I got thinking about what I’d say my core practices were if anyone wanted to learn more about CI and get an overview of what comprehension-based and communicative language teaching (CCLT) looks like. Would it be a list of 10? Could I get that down to five? Might it be better to prioritize some practices like the top 5, 8, and 16 verbs (i.e. quaint quīnque, awesome octō, and sweet sēdecim)? Would I go specific, with concrete activities? Or, would I go broad and global, starting with principles and ideas?
I highly recommend that you do this just as an exercise during a planning period this week, making a quick list of your core practices. Doing so required me to sort out a few things in the process, and helped organize and align my practices to certain principles. Of course, terms and definitions can get tricky, here. I just saw that Reed Riggs and Diane Neubauer refer to “instructional activities (IA),” which covers a lot of what goes on in the classroom. It’s a good term. I’m using “practices” in a similar way to refer to many different methods, strategies, techniques, and activities that all fall under a CCLT approach, as well as general “teacher stuff” I find to be core as well.
Another reason for this post is that I’ve seen the “CI umbrella” graphic shared before, but that doesn’t quite fit with my understanding of things. Rather than practices falling under a CI umbrella, I envision CI instead as the result of practices under the umbrella of CCLT. I also consider such an approach a defense against incomprehensibility—the first obstacle that needs to be removed—and I thought a more aggressive graphic of a “CI shield” might best represent that.
Last year, I reported total words read up to holiday break, and it’s hard to believe that time of year is upon us again. Since part of my teacher eval goal is to increase input throughout the year, let’s compare numbers. 2018-19 students read over 20,000 total words of Latin by this time. However, this year’s students have read…uh oh…just 11,000?!?!
Something’s going on. I’m positive that students are reading more now, and for longer periods of time. Classes are now structured to be roughly half listening and half reading (i.e. Talk & Read), too. So…why don’t the numbers add up?! Surely there’s a reason. Let’s look into that, starting with this quote from last year’s post:
“Over the 55 hours of CI starting in September up to the holiday break, students read on their own for 34 total minutes of Sustained Silent Reading (SSR), and 49 minutes of Free Voluntary Reading (FVR)…“
This year’s independent reading time has skyrocketed to 99 and 233. That’s nearly 5x more independent choice reading! Now, last year’s 20,000 figure included an estimated 1,900 from FVR. Therefore, it’s not unreasonable to estimate that this year’s students have read something like 9,500 total words during FVR, which would be like reading a third of this paragraph worth of Latin per minute. If so, the year-to-year comparison would be very close (i.e. 20,000 vs. 20,500). However, I’d expect the numbers to be much higher now with even more of a focus on reading. Seeing as it’s really difficult to nail down a confident number during independent choice reading due to individual differences, then, let’s just subtract all that FVR time from both years, arriving at 18,100 to compare to this year’s 11,000, which is still quite the spread. Let’s do some digging…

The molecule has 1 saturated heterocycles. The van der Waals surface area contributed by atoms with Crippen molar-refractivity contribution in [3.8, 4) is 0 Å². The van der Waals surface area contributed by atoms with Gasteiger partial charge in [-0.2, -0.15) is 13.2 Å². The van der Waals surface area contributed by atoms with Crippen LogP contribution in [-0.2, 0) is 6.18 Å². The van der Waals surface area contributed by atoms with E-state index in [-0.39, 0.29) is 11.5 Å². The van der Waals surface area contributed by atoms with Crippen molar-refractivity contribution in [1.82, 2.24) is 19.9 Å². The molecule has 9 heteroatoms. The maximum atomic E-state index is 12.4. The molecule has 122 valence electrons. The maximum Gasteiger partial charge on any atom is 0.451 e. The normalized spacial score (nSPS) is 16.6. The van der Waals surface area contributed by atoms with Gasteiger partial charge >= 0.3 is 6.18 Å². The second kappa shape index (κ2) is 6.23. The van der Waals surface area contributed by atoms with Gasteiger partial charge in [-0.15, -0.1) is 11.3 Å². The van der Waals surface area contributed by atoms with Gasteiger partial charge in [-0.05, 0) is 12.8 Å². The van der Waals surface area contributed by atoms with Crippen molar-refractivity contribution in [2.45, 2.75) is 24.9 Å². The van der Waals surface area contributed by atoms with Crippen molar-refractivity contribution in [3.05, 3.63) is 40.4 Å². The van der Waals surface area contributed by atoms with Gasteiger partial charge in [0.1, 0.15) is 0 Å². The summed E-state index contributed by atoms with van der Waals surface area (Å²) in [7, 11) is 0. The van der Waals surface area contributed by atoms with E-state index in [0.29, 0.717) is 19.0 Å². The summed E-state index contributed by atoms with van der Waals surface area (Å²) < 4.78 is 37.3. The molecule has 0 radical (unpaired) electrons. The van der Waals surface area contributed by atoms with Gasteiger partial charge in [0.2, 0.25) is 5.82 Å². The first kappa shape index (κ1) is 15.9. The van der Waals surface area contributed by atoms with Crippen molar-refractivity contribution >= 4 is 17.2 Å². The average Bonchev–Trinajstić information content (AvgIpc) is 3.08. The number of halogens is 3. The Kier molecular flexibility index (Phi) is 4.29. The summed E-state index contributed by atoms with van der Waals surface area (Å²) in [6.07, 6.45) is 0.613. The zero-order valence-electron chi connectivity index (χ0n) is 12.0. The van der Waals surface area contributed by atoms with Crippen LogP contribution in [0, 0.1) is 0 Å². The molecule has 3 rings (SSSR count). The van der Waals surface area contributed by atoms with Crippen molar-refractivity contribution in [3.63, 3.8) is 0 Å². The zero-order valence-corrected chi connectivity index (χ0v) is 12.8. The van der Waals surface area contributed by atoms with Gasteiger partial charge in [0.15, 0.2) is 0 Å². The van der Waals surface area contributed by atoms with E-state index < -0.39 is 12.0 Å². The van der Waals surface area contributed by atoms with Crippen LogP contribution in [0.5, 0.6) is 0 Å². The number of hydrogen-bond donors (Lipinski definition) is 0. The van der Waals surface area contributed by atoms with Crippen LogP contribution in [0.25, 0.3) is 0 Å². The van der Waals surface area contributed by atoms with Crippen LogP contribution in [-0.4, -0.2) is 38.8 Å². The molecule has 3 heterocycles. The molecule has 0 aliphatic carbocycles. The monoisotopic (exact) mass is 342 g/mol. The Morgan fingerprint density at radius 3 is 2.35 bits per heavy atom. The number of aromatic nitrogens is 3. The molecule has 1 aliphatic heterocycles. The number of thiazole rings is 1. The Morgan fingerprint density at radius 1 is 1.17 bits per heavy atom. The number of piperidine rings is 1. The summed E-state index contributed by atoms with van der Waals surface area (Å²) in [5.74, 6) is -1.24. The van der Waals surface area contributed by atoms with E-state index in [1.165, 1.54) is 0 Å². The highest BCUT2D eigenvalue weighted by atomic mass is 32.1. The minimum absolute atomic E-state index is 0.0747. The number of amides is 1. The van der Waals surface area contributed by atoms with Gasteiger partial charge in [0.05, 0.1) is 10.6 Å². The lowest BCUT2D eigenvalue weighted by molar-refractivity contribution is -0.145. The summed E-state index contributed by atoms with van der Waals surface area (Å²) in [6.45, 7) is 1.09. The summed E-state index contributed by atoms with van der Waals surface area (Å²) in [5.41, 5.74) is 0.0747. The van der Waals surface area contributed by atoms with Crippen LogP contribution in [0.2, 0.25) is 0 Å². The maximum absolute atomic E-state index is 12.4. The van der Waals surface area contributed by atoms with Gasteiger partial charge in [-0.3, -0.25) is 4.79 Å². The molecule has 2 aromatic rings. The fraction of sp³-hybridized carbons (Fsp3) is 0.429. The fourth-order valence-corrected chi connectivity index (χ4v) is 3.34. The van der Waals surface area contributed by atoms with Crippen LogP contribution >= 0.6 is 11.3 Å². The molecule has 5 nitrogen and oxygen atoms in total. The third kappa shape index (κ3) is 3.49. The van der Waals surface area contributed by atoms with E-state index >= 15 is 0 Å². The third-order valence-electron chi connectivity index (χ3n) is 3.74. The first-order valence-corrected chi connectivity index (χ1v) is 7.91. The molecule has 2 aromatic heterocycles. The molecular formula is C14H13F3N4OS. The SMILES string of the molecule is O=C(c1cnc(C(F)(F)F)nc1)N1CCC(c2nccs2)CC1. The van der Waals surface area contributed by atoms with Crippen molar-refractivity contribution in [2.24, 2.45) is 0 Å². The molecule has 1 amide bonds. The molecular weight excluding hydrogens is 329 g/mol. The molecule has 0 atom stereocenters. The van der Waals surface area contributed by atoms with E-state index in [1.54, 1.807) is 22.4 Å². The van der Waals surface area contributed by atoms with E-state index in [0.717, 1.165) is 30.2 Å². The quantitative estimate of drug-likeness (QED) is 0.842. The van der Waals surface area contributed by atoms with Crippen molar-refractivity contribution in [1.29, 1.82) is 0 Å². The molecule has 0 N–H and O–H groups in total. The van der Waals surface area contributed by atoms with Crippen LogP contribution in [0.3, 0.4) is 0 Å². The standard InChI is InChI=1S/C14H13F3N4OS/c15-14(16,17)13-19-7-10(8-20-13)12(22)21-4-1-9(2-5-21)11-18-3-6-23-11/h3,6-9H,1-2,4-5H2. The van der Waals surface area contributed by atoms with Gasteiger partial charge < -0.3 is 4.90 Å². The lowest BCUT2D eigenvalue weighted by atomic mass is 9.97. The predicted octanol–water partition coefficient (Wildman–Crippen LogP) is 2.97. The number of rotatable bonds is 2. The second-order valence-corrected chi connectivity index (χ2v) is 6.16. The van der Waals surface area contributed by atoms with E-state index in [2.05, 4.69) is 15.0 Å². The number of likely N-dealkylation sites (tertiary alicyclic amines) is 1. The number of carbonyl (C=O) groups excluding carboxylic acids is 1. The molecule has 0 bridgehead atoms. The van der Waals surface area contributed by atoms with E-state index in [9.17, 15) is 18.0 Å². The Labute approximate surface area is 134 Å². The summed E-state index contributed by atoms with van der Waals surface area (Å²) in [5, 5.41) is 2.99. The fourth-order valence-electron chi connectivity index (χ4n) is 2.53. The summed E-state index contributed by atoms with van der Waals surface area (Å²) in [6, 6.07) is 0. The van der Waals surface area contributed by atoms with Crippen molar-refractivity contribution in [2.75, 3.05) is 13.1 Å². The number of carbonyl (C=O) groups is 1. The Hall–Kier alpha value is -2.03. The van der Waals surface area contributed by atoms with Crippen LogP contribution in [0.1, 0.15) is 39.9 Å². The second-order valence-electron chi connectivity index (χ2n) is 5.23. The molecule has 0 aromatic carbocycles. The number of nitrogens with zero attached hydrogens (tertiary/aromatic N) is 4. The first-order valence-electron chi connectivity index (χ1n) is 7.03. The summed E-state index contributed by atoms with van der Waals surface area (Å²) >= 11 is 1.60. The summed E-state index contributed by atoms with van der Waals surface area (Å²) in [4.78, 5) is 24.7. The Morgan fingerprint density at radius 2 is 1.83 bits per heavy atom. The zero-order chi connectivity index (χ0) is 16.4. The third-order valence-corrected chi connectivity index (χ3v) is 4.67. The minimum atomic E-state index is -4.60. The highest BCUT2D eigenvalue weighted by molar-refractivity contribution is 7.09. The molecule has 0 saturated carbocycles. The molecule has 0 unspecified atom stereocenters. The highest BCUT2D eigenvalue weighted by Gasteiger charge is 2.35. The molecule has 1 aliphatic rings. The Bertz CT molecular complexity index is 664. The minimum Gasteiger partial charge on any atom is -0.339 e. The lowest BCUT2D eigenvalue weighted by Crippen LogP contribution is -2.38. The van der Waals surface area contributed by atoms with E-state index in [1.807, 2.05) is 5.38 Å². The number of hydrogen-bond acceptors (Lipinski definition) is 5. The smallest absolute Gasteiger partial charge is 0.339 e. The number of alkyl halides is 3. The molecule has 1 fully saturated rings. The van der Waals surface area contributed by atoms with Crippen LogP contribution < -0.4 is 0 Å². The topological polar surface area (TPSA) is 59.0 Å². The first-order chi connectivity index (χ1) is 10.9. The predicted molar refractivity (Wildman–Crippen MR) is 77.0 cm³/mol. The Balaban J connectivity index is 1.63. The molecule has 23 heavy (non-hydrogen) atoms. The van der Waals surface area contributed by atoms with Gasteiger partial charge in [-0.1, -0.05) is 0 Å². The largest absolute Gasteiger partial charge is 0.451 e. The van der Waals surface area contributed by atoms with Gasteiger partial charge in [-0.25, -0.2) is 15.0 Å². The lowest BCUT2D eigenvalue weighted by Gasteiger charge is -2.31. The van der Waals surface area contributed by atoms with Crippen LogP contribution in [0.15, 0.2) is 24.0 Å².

The low-tech/no-tech paper version of the English Quadrant Word Race (included in Pīsō Ille PoētulusTeacher’s Guide, as well as the upcoming Teacher’s Materials for Rūfus et arma ātra) is an awesome, simple, input-based competitive activity.
The more-tech version is to take 5min and make a Kahoot quiz for the whole class, or teams. On Kahoot, students earn more points the faster they answer, so you’ll get a whole class/team winner (vs. the 1 winner per pair in the low/no-tech paper version).
The process is the same—just read slowly in the target language, and when students hear you say one of the options, they choose it on their smartphone/computer.
You might have caught my variation on Martina Bex’s Word Race. While students certainly were hearing more target language, there were too many that went by too quickly while reading with enough repetition for the novice. Well, here’s an update that reaaaaaally gets students listening to the target language in a more structured, less-harried way:
Instead of one large word cloud with many English phrases from the text, create 4 smaller ones that each contain one true phrase from the text, and three other phrases. I’ve been doing 1 funny phrase, 2 possible phrases, and the 1 from the text itself.
You still read the text out loud as usual.
After the victory dance (i.e. when the faster student is first to circle/highlight the phrase they hear), announce the next quadrant so that students know to listen for the next set of phrases, and begin reading where you left off. This avoids the pacing issue of students listening for many phrases on one large word cloud, and also gives a “reset” moment to the game.
Here’s a link to the a full size template. To use it, Make a Copy to your Drive, create 4 word clouds using Wordle.net (using Mozilla Firefox, NOT Chrome), save the word cloud files, then past them into each quadrant.
This is my take on Martina Bex’s Word Race. I consider our activities to be evolved versions of “flyswatter” games that now align more closely to Second Language Acquisition principles. Skip to Martina’s process if you’re unfamiliar with it, then come back to read about my Curriculum Vocābulōrum Variation: